One of the more fundamental and easily grasped obligations of the ethical obligations of a doctor is not to incite people to mass murder. However, an Indian gynaecologist who ran a maternity home in Gujarat has been jailed for 28 years over the slaughter of 96 Muslims in 2002.
One of the most easily grasped ethical obligations of a doctor is not to incite people to mass murder. An Indian gynaecologist who ran a maternity home in Gujarat has joined a select group of medicos who have had a lapsus memoriae in this respect. She has been jailed for 28 years over the slaughter of 96 Muslims in 2002.
Dr Maya Surendrabhai Kodnani, a Hindu fundamentalist, was an MP for the Bhartiya Janata Party in the state parliament. She urged Hindus to massacre and rape Muslims in retaliation for the deaths of 56 Hindu pilgrims who had been burned alive on the previous day.
“I have seen dead bodies of Kar Sevaks at Godhra,” she told a mob. “You Ram Bhakta – devotees of Ram — should kill Muslims here, cut them, as the Babri Masjid had been demolished, the Masjid here also should be destroyed, I am with you; you will have no difficulty.”
Until she was arrested in 2009, Dr Kodnani was Minister of Women and Child Development in the Gujarat government. Married to a doctor, she had a thriving practice at an Ahmedabad maternity hospital she founded. Her defence was that she was not on the scene on the day of the massacre, but cell phone records and witness accounts showed that she was directing her thugs all day long.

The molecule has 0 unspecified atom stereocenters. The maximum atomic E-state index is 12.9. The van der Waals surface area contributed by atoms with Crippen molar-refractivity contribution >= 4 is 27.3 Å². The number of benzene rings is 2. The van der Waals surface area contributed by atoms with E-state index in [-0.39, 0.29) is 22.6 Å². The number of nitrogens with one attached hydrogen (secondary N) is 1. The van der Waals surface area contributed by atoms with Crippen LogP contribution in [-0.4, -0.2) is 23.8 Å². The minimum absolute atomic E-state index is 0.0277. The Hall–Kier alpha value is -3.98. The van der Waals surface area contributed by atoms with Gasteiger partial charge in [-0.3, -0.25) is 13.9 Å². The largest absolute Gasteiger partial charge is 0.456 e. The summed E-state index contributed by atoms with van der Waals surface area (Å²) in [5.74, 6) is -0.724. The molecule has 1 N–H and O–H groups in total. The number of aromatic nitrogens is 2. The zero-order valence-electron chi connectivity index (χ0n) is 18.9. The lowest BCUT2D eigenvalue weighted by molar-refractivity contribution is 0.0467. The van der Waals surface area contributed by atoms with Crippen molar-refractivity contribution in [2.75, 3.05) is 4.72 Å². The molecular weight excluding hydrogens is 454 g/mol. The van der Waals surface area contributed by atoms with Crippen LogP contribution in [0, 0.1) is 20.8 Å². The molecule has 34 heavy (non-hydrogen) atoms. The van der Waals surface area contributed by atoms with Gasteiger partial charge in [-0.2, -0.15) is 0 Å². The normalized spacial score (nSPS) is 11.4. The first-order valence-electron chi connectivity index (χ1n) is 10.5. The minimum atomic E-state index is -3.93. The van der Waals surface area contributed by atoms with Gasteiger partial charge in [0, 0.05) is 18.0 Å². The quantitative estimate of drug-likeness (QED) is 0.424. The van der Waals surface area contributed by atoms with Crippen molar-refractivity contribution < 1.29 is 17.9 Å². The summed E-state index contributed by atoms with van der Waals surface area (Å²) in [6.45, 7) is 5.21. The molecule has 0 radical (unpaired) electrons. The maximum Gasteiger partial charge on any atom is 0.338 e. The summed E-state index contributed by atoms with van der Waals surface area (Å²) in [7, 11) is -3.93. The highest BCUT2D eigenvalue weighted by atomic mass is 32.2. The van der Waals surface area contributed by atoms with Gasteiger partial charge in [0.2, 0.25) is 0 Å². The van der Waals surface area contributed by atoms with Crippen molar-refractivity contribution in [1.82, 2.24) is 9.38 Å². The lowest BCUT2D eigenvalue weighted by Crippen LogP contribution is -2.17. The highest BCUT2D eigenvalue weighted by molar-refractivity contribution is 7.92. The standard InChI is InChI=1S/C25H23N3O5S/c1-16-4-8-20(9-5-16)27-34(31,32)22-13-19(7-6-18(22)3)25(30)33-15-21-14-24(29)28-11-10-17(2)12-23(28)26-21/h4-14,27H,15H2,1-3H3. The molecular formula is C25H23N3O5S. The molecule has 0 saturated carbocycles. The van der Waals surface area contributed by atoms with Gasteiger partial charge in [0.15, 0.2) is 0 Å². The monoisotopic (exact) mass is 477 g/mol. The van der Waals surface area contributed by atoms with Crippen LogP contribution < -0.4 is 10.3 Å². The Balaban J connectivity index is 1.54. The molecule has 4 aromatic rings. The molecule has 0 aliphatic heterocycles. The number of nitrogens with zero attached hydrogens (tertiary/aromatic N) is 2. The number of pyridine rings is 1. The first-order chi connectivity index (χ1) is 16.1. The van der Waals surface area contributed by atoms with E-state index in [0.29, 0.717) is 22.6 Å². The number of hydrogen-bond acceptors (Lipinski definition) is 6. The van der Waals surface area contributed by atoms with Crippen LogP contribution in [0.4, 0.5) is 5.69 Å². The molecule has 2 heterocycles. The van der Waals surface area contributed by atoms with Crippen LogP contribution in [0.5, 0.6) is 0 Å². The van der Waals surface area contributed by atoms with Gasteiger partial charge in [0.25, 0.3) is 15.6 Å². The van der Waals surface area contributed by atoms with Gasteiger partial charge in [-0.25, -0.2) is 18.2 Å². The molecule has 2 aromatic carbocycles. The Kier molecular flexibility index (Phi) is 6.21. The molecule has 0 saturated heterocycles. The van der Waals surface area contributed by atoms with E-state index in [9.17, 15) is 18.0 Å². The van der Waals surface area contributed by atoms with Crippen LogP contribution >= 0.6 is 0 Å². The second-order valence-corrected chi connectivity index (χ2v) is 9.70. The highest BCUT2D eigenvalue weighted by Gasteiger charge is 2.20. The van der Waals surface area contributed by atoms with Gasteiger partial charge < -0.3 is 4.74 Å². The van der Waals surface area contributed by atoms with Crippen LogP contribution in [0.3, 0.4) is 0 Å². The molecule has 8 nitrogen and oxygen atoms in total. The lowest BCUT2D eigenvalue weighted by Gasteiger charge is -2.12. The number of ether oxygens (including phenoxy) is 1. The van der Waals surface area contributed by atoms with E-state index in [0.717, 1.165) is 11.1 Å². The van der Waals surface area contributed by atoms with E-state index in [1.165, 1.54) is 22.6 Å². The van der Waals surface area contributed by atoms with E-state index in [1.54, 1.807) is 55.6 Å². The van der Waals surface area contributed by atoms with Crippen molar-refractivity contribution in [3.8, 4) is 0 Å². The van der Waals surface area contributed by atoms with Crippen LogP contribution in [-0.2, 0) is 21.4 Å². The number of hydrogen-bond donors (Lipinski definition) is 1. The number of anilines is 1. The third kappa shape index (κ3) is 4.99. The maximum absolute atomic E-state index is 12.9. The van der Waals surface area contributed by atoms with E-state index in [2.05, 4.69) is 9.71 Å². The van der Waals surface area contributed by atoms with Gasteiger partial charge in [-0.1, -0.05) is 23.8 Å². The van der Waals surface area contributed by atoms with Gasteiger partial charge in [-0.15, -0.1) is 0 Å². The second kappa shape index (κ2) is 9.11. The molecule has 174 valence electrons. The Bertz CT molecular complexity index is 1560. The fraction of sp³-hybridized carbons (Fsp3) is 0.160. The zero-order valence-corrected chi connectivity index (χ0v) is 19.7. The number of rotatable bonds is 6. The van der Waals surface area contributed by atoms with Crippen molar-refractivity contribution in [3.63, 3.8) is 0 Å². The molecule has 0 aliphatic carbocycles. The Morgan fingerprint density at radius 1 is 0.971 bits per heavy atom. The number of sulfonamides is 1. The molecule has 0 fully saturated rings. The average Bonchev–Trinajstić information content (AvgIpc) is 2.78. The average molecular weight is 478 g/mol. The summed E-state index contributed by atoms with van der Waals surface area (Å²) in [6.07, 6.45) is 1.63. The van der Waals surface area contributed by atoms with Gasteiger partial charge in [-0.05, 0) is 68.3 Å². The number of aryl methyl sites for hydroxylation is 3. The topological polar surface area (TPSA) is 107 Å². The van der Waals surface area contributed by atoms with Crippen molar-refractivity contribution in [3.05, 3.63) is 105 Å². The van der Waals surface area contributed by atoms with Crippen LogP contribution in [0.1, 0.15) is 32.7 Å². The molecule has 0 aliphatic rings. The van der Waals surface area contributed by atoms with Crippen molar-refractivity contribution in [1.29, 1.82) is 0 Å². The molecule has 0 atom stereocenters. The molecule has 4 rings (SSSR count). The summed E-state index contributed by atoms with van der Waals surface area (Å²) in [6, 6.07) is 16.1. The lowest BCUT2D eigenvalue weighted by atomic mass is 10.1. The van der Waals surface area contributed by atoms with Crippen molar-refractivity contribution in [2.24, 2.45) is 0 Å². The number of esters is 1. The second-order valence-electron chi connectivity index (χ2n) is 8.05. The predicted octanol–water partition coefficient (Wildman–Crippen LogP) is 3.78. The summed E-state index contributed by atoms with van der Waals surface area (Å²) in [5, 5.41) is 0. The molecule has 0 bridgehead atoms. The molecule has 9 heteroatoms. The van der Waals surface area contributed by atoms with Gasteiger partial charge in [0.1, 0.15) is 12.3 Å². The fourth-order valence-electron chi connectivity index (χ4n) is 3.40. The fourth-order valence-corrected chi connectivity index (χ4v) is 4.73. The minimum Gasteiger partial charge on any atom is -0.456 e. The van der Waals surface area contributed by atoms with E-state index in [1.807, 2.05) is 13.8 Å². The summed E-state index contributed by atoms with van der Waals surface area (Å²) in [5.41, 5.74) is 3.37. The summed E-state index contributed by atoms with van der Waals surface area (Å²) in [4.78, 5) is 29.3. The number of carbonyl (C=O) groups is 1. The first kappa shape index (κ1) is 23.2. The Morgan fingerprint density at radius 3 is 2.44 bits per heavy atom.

In an article in the Indian Journal of Medical Ethics, Dr Bindu T. Desai says that Dr Kodnani’s case is an appalling violation of medical ethics:
“The utter disregard for human life, the aiding and abetting of murder and other horrific acts, the distribution of arms to an incensed mob; these are not acts one associates with an obstetrician whose training and practice involve one of the most joyous events in human life – the birth of a child.
“Physicians participating in this manner are rare, public display exhorting such acts even rarer. I am not aware of a single such action on the part of a physician of publicly exhorting people to kill the members of a community, distributing arms etc. Yet, even she appears to have realised that her presence on the scene was problematic, at least legally. Hence her passionate denials about being there and the enormous efforts made on her behalf to cover up her presence at Naroda Patiya on that awful day in February 2002.”
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